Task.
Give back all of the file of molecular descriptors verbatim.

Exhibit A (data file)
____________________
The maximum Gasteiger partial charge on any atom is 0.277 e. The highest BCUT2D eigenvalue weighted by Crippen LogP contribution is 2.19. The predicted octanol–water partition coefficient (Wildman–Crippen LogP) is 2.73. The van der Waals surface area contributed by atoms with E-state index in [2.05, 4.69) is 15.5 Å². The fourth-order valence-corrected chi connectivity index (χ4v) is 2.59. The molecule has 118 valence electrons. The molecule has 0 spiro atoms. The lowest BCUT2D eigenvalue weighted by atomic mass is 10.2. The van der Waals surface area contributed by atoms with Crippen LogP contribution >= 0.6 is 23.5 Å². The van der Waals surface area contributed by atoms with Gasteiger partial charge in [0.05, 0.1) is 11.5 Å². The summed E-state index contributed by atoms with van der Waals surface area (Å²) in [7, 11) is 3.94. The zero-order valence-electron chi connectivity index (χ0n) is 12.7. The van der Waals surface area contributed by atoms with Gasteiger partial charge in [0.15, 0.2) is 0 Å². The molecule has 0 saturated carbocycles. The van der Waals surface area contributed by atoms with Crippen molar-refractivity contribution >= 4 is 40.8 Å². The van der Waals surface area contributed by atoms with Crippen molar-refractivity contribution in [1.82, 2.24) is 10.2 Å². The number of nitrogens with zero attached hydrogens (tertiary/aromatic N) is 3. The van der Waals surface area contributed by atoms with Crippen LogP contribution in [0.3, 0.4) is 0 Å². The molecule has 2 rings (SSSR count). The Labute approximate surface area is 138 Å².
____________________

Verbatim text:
The maximum Gasteiger partial charge on any atom is 0.277 e. The highest BCUT2D eigenvalue weighted by Crippen LogP contribution is 2.19. The predicted octanol–water partition coefficient (Wildman–Crippen LogP) is 2.73. The van der Waals surface area contributed by atoms with E-state index in [2.05, 4.69) is 15.5 Å². The fourth-order valence-corrected chi connectivity index (χ4v) is 2.59. The molecule has 118 valence electrons. The molecule has 0 spiro atoms. The lowest BCUT2D eigenvalue weighted by atomic mass is 10.2. The van der Waals surface area contributed by atoms with Crippen LogP contribution >= 0.6 is 23.5 Å². The van der Waals surface area contributed by atoms with Gasteiger partial charge in [0.05, 0.1) is 11.5 Å². The summed E-state index contributed by atoms with van der Waals surface area (Å²) in [7, 11) is 3.94. The zero-order valence-electron chi connectivity index (χ0n) is 12.7. The van der Waals surface area contributed by atoms with Gasteiger partial charge in [0.15, 0.2) is 0 Å². The molecule has 0 saturated carbocycles. The van der Waals surface area contributed by atoms with Crippen molar-refractivity contribution >= 4 is 40.8 Å². The van der Waals surface area contributed by atoms with Crippen molar-refractivity contribution in [1.82, 2.24) is 10.2 Å². The number of nitrogens with zero attached hydrogens (tertiary/aromatic N) is 3. The van der Waals surface area contributed by atoms with Crippen LogP contribution in [0.3, 0.4) is 0 Å². The molecule has 2 rings (SSSR count). The Labute approximate surface area is 138 Å².